Recently, I had meetings with AIChE staff in the New York City home office. To get there, I flew in and out of LaGuardia airport, and on my return home, I traveled on an Airbus A320. The significance of the aircraft was that it was the same model involved in the US Airways Flight 1549 accident — also known as the Miracle on the Hudson. Flight 1549 struck a flock of birds shortly after takeoff, which disabled both engines. Although the crew had not encountered this scenario before, they used their skill and experience to land safely — not on a runway, but in the Hudson River. All 155 people on board were rescued by boats, with few serious injuries.
As the safety video played during my flight, I paid a bit more attention than usual. For the first time, I actually checked and confirmed that there was a life vest under my seat. I pulled out my cellphone and used the compass app to determine which runway we were going to use. It was a different runway than Flight 1549 took off from, and yes, my phone was on airplane mode.
As a frequent flyer, what possessed me to be more diligent about the safety messages and procedures this time than the hundreds of other flights I have taken? I felt an increased sense of vulnerability.
As an instructor for the AIChE courses Foundations of Process Safety (CH910) and Process Safety Boot Camp (CH900), I have used the video of the Miracle on the Hudson many times as a part of an emergency management element. The pilot, Captain Chesley Sullenberger (better known as Captain Sully), had considered the possibility of a power-loss scenario and, thus, had a sense of vulnerability on takeoff, which may have helped him during the crisis.
Maintaining a sense of vulnerability is about using your knowledge and past experiences to prepare for potential future situations. The danger in not considering the potential for disaster is illustrated by the Piper Alpha oil rig accident, in which the rig was destroyed by explosions and fire in 1988, killing 167 workers. A video reenactment of the disaster explains that blast walls, which were not added to the rig when it was retrofitted for gas service, could have minimized the impact of the incident. Although blast walls were recommended, management did not approve installation, perhaps because they did not consider the unthinkable.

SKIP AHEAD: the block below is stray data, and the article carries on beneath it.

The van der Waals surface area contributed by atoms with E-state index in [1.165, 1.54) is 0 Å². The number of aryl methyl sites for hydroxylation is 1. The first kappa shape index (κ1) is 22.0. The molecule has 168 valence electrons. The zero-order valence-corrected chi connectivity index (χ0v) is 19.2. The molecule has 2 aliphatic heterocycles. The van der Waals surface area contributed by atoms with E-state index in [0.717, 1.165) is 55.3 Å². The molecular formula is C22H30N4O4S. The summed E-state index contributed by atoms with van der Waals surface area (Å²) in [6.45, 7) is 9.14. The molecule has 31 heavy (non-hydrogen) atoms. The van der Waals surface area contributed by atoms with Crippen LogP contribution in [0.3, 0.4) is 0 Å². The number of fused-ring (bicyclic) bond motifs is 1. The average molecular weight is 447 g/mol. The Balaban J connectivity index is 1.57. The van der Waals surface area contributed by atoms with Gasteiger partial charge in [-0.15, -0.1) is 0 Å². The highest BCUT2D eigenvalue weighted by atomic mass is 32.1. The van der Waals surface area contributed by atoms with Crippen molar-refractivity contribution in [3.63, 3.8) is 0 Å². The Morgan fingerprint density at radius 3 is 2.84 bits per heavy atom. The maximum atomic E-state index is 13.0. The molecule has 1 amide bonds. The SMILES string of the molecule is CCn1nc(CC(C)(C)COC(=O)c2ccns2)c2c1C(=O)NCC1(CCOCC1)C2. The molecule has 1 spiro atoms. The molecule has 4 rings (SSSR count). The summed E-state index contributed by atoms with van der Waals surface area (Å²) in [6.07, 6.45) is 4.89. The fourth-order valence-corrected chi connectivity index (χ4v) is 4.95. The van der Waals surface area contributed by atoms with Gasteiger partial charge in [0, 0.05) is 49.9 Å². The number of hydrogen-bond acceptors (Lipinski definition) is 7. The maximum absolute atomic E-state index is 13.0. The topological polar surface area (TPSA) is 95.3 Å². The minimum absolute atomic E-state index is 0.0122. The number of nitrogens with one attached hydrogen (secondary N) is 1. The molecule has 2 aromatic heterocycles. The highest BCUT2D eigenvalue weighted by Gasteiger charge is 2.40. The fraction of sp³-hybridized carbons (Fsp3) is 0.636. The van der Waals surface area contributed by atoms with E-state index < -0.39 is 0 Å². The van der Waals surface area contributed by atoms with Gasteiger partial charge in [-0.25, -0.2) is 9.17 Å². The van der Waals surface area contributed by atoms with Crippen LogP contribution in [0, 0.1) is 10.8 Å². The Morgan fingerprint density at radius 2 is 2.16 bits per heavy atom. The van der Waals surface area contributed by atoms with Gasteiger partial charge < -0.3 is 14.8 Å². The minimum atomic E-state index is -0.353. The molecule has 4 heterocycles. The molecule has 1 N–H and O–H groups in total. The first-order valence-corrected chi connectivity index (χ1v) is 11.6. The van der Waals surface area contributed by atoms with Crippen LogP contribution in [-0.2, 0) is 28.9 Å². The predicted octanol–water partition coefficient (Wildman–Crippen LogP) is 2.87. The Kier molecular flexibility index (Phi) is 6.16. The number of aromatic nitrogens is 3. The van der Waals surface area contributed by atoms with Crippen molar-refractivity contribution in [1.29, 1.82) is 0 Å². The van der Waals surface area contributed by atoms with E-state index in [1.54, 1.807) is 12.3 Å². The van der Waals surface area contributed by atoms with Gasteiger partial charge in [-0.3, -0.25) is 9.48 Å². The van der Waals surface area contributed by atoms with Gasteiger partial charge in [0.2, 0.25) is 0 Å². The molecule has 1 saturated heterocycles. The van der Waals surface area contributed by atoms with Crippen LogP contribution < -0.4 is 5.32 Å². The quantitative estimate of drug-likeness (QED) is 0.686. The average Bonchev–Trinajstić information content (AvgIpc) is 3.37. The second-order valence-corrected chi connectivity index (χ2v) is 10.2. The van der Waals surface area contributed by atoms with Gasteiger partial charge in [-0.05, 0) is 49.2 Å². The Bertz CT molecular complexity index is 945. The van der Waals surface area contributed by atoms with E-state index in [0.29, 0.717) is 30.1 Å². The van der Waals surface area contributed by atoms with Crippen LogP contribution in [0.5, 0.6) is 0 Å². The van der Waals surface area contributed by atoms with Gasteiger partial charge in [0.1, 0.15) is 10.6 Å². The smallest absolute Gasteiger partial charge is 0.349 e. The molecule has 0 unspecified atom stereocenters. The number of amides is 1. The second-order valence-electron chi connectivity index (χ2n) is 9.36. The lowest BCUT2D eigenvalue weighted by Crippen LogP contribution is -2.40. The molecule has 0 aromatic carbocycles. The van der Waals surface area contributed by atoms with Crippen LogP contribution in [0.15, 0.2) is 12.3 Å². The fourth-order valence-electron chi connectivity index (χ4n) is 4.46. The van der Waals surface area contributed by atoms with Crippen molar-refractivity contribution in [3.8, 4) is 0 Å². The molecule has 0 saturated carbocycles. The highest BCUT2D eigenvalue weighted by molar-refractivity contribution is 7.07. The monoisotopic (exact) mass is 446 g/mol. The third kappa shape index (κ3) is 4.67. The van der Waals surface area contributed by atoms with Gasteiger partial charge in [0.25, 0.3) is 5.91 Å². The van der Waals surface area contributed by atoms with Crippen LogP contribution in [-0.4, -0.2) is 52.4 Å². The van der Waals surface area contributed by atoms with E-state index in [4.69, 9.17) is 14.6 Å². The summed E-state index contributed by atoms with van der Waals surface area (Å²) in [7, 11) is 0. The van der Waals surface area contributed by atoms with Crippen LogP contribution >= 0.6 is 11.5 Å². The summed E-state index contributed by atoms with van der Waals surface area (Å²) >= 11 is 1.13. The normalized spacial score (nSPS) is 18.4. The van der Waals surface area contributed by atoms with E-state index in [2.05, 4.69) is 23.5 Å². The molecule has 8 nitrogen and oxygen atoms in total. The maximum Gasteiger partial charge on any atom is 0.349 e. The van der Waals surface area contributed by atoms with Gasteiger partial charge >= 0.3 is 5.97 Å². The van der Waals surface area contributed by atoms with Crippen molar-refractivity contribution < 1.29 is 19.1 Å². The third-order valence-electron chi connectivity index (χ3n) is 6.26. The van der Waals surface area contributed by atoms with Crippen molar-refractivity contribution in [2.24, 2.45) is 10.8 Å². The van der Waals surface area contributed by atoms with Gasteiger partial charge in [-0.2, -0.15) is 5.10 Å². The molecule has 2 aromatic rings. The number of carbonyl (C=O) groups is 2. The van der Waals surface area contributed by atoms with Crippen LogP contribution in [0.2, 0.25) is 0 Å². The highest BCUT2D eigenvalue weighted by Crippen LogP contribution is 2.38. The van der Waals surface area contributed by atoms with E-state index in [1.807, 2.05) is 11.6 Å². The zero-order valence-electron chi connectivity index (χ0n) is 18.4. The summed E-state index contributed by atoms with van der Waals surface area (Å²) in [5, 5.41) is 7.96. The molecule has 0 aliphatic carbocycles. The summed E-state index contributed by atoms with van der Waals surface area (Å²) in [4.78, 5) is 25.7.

Thinking the unthinkable is key to developing and retaining a sense of vulnerability. We often feel more vulnerable when we pass a police car on the highway, especially if they already have someone pulled over. However, getting pulled over is not particularly unthinkable, whereas getting in a bad accident might be. For example, when driving in bad weather, how often do you automatically adjust your speed to match the risk? Do you wait until you see other cars have lost control first? An attitude that downplays the risk, such as thinking you’ve driven in worse or it’s just a little snow, demonstrate a loss of a sense of vulnerability.
This reduced feeling of vulnerability is easy to recognize after the fact. We have all done things that, in retrospect, even if no accident occurred, we considered a bad idea and not a behavior to repeat. However, that sense will decrease if we do not experience a threat for a while, or until we encounter a risk we have not yet experienced. This is why newer drivers are more likely to be involved in an accident; they do not have enough experience to recognize the risks they face.
A quote from George Bernard Shaw helps to clarify our role in safety: “Both optimists and pessimists contribute to society. The optimist invents the airplane; the pessimist the parachute.” The parachutes in our lives — bike helmets, seat belts, procedures, and process alarms — reduce risk only if they are used. During my flight from LaGuardia, for instance, the crew did not pass out any parachutes because they would not be effective. However, the plane includes many engineered and administrative controls to reduce the risk of an event and mitigate any potential consequences. These controls and safeguards were developed over time. Some safeguards were developed because something bad happened, for example, flight recorders (i.e., black boxes). It is preferable, of course, to recognize vulnerabilities before an incident occurs, such as when flight attendants check that those seated in exit rows are capable of performing emergency duties.
“You pack your own parachute” is a motto for taking responsibility for your own safety. Each of us in our daily routine packs our parachute by knowing and following established procedures that make our operations safer. You may have packed yourself the perfect parachute, but it will not save you unless you wear it. You will only wear it if you have a sense of vulnerability.
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